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Chronic Bacterial and Viral Infections in Neurodegenerative and Neurobehavioral Diseases (Abstract)
Chronic Bacterial and Viral Infections in Neurodegenerative and Neurobehavioral Diseases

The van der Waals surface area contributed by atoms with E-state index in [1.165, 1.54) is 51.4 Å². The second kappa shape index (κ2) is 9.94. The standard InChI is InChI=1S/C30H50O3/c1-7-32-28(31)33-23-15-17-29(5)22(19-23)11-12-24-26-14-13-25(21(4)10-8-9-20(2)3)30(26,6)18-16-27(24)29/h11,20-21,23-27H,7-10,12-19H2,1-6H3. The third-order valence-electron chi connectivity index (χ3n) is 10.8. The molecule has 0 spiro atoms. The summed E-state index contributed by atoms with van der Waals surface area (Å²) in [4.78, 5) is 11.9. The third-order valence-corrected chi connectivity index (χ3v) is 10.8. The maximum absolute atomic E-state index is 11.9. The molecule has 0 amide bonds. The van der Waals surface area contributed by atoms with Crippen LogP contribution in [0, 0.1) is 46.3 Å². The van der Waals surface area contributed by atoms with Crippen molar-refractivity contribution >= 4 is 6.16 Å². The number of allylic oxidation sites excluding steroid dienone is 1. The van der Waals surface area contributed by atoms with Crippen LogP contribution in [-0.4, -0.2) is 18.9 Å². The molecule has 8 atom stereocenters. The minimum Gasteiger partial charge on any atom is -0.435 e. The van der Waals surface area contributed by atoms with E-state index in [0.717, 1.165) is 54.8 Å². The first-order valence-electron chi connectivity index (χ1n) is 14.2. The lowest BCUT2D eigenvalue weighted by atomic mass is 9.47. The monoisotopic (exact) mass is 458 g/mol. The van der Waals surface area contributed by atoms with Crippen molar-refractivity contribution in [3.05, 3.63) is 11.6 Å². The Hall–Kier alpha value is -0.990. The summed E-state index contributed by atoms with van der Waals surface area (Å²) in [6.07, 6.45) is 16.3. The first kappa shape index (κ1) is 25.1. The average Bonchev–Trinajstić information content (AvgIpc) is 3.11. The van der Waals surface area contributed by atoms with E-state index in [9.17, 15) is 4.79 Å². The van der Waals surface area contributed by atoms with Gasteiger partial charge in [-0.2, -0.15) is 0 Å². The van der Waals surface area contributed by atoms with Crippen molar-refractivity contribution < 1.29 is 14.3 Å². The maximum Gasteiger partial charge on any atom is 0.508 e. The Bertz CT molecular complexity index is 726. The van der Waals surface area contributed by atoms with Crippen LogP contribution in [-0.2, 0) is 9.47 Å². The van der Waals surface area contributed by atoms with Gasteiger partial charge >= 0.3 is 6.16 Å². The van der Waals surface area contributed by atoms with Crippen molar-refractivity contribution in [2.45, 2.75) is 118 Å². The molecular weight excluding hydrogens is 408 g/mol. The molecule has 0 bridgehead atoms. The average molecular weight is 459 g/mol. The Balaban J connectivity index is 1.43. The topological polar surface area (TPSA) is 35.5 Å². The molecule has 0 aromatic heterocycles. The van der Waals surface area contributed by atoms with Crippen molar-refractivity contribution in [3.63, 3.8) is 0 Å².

Often, patients with neurodegenerative or neurobehavioral diseases have chronic, neuropathic infections that could be important in disease inception, disease progression, or increasing the types or severities of signs and symptoms. Although controversial, the majority of patients with various neurodegenerative or neurobehavioral conditions, such as amyotrophic lateral sclerosis, multiple sclerosis, Alzheimer’s disease, Parkinson’s disease, and autistic spectrum disorders, show evidence of central nervous system or systemic bacterial and viral infections. For example, using serology or polymerase chain reaction evidence of Chlamydia pneumoniae, Borrelia burgdorferi, Mycoplasma species, human herpesvirus-1 and -6, and other bacterial and viral infections revealed high infection rates that were not found in control subjects. Although chronic infections were not found in some studies, and the specific role of chronic infections in neurological disease pathogenesis has not been determined or is inconclusive, the data suggest that chronic bacterial or viral infections could be common features of progressive neurodegenerative and neurobehavioral diseases.